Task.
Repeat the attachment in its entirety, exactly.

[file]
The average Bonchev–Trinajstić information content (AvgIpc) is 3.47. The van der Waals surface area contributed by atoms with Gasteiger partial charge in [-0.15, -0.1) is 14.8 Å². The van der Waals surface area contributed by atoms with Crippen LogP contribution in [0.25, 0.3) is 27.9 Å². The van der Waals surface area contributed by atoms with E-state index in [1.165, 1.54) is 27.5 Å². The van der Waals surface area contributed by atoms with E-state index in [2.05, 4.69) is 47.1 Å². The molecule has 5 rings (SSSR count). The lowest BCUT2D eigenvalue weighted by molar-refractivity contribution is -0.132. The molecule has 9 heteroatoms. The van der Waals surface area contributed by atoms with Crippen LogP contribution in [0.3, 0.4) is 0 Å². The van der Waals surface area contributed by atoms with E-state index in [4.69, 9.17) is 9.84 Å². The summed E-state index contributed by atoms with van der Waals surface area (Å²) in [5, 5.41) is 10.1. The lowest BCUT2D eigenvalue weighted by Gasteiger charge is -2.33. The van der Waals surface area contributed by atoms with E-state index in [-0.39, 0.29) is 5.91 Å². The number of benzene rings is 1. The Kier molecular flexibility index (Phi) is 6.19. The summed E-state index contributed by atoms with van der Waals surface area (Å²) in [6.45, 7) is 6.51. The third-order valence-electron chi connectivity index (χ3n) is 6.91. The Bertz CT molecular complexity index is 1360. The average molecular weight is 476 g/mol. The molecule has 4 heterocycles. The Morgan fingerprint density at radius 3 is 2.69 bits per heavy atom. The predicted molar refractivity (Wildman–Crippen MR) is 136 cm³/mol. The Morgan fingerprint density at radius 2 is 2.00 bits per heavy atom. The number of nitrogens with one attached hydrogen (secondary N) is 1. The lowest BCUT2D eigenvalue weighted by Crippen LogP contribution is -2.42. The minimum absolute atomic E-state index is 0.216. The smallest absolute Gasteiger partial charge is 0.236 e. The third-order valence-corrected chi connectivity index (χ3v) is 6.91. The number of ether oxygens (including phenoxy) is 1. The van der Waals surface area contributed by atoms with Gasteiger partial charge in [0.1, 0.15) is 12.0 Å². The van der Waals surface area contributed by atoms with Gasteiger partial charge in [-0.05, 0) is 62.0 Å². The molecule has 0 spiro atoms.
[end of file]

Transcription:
The average Bonchev–Trinajstić information content (AvgIpc) is 3.47. The van der Waals surface area contributed by atoms with Gasteiger partial charge in [-0.15, -0.1) is 14.8 Å². The van der Waals surface area contributed by atoms with Crippen LogP contribution in [0.25, 0.3) is 27.9 Å². The van der Waals surface area contributed by atoms with E-state index in [1.165, 1.54) is 27.5 Å². The van der Waals surface area contributed by atoms with E-state index in [2.05, 4.69) is 47.1 Å². The molecule has 5 rings (SSSR count). The lowest BCUT2D eigenvalue weighted by molar-refractivity contribution is -0.132. The molecule has 9 heteroatoms. The van der Waals surface area contributed by atoms with Crippen LogP contribution in [0.3, 0.4) is 0 Å². The van der Waals surface area contributed by atoms with E-state index in [4.69, 9.17) is 9.84 Å². The summed E-state index contributed by atoms with van der Waals surface area (Å²) in [5, 5.41) is 10.1. The lowest BCUT2D eigenvalue weighted by Gasteiger charge is -2.33. The van der Waals surface area contributed by atoms with E-state index in [-0.39, 0.29) is 5.91 Å². The number of benzene rings is 1. The Kier molecular flexibility index (Phi) is 6.19. The summed E-state index contributed by atoms with van der Waals surface area (Å²) in [6.45, 7) is 6.51. The third-order valence-electron chi connectivity index (χ3n) is 6.91. The Bertz CT molecular complexity index is 1360. The average molecular weight is 476 g/mol. The molecule has 4 heterocycles. The Morgan fingerprint density at radius 3 is 2.69 bits per heavy atom. The predicted molar refractivity (Wildman–Crippen MR) is 136 cm³/mol. The Morgan fingerprint density at radius 2 is 2.00 bits per heavy atom. The number of nitrogens with one attached hydrogen (secondary N) is 1. The lowest BCUT2D eigenvalue weighted by Crippen LogP contribution is -2.42. The minimum absolute atomic E-state index is 0.216. The smallest absolute Gasteiger partial charge is 0.236 e. The third-order valence-corrected chi connectivity index (χ3v) is 6.91. The number of ether oxygens (including phenoxy) is 1. The van der Waals surface area contributed by atoms with Gasteiger partial charge in [0.1, 0.15) is 12.0 Å². The van der Waals surface area contributed by atoms with Gasteiger partial charge in [-0.05, 0) is 62.0 Å². The molecule has 0 spiro atoms.